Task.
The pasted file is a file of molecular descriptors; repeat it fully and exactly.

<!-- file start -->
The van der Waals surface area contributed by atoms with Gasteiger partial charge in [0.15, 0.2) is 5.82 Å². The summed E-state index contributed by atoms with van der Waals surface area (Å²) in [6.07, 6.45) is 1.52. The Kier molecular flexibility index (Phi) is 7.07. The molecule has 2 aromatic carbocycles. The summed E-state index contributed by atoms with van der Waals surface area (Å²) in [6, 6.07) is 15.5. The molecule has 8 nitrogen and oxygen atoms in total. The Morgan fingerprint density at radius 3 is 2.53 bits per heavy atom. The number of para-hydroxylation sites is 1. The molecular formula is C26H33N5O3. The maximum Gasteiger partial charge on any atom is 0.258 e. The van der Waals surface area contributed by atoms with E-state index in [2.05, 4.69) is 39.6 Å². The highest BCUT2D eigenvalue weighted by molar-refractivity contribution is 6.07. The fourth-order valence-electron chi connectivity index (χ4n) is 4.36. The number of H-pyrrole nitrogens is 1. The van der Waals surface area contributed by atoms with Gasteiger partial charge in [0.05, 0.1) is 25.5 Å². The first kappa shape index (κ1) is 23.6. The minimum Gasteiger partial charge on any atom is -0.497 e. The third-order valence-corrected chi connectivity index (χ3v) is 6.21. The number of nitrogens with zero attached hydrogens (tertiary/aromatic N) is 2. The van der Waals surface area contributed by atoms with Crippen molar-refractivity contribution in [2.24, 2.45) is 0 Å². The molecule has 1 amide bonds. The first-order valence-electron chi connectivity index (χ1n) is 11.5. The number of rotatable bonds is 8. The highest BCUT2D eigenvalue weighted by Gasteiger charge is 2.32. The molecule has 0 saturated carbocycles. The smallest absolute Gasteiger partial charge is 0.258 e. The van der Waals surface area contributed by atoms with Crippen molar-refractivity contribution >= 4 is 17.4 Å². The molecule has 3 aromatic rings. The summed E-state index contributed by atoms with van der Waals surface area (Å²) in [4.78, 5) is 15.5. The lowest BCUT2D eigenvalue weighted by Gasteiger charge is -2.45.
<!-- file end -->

The van der Waals surface area contributed by atoms with Gasteiger partial charge in [0.15, 0.2) is 5.82 Å². The summed E-state index contributed by atoms with van der Waals surface area (Å²) in [6.07, 6.45) is 1.52. The Kier molecular flexibility index (Phi) is 7.07. The molecule has 2 aromatic carbocycles. The summed E-state index contributed by atoms with van der Waals surface area (Å²) in [6, 6.07) is 15.5. The molecule has 8 nitrogen and oxygen atoms in total. The Morgan fingerprint density at radius 3 is 2.53 bits per heavy atom. The number of para-hydroxylation sites is 1. The molecular formula is C26H33N5O3. The maximum Gasteiger partial charge on any atom is 0.258 e. The van der Waals surface area contributed by atoms with E-state index in [2.05, 4.69) is 39.6 Å². The highest BCUT2D eigenvalue weighted by molar-refractivity contribution is 6.07. The fourth-order valence-electron chi connectivity index (χ4n) is 4.36. The number of H-pyrrole nitrogens is 1. The van der Waals surface area contributed by atoms with Gasteiger partial charge in [0.05, 0.1) is 25.5 Å². The first kappa shape index (κ1) is 23.6. The minimum Gasteiger partial charge on any atom is -0.497 e. The third-order valence-corrected chi connectivity index (χ3v) is 6.21. The number of nitrogens with zero attached hydrogens (tertiary/aromatic N) is 2. The van der Waals surface area contributed by atoms with Crippen molar-refractivity contribution in [2.24, 2.45) is 0 Å². The molecule has 1 amide bonds. The first-order valence-electron chi connectivity index (χ1n) is 11.5. The number of rotatable bonds is 8. The highest BCUT2D eigenvalue weighted by Gasteiger charge is 2.32. The molecule has 0 saturated carbocycles. The smallest absolute Gasteiger partial charge is 0.258 e. The van der Waals surface area contributed by atoms with Crippen molar-refractivity contribution >= 4 is 17.4 Å². The molecule has 3 aromatic rings. The summed E-state index contributed by atoms with van der Waals surface area (Å²) in [4.78, 5) is 15.5. The lowest BCUT2D eigenvalue weighted by Gasteiger charge is -2.45.